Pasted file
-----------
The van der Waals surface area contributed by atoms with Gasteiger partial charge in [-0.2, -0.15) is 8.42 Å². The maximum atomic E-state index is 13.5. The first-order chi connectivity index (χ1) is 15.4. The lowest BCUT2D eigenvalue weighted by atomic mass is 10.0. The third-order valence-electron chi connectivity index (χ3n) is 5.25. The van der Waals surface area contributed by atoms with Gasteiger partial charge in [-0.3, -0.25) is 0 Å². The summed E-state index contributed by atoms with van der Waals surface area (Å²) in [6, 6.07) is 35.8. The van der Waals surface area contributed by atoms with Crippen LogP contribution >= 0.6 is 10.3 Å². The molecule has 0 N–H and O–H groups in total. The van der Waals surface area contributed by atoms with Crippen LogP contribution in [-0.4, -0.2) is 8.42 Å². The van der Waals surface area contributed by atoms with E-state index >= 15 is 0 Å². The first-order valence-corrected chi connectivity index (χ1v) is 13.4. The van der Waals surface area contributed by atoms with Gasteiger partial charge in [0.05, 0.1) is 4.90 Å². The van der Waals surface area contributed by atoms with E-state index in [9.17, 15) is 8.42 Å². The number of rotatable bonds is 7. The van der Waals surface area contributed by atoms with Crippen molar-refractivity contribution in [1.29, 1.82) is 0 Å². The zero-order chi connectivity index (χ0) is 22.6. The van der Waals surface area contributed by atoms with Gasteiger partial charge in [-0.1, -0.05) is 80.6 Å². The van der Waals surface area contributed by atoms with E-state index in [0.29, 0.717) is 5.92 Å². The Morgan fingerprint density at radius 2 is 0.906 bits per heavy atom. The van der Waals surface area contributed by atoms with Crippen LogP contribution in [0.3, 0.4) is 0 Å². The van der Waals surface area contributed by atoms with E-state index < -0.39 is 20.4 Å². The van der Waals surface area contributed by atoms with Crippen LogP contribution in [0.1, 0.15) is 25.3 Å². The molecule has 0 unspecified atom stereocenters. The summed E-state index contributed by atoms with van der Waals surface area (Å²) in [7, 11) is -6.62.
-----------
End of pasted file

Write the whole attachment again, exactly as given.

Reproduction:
The van der Waals surface area contributed by atoms with Gasteiger partial charge in [-0.2, -0.15) is 8.42 Å². The maximum atomic E-state index is 13.5. The first-order chi connectivity index (χ1) is 15.4. The lowest BCUT2D eigenvalue weighted by atomic mass is 10.0. The third-order valence-electron chi connectivity index (χ3n) is 5.25. The van der Waals surface area contributed by atoms with Gasteiger partial charge in [-0.3, -0.25) is 0 Å². The summed E-state index contributed by atoms with van der Waals surface area (Å²) in [6, 6.07) is 35.8. The van der Waals surface area contributed by atoms with Crippen LogP contribution >= 0.6 is 10.3 Å². The molecule has 0 N–H and O–H groups in total. The van der Waals surface area contributed by atoms with Crippen LogP contribution in [-0.4, -0.2) is 8.42 Å². The van der Waals surface area contributed by atoms with E-state index >= 15 is 0 Å². The first-order valence-corrected chi connectivity index (χ1v) is 13.4. The van der Waals surface area contributed by atoms with Gasteiger partial charge in [0.05, 0.1) is 4.90 Å². The van der Waals surface area contributed by atoms with E-state index in [9.17, 15) is 8.42 Å². The number of rotatable bonds is 7. The van der Waals surface area contributed by atoms with Crippen molar-refractivity contribution in [1.29, 1.82) is 0 Å². The zero-order chi connectivity index (χ0) is 22.6. The van der Waals surface area contributed by atoms with Gasteiger partial charge in [-0.1, -0.05) is 80.6 Å². The van der Waals surface area contributed by atoms with E-state index in [0.29, 0.717) is 5.92 Å². The Morgan fingerprint density at radius 2 is 0.906 bits per heavy atom. The van der Waals surface area contributed by atoms with Crippen LogP contribution in [0.3, 0.4) is 0 Å². The van der Waals surface area contributed by atoms with E-state index < -0.39 is 20.4 Å². The van der Waals surface area contributed by atoms with Crippen LogP contribution in [0.1, 0.15) is 25.3 Å². The molecule has 0 unspecified atom stereocenters. The summed E-state index contributed by atoms with van der Waals surface area (Å²) in [7, 11) is -6.62.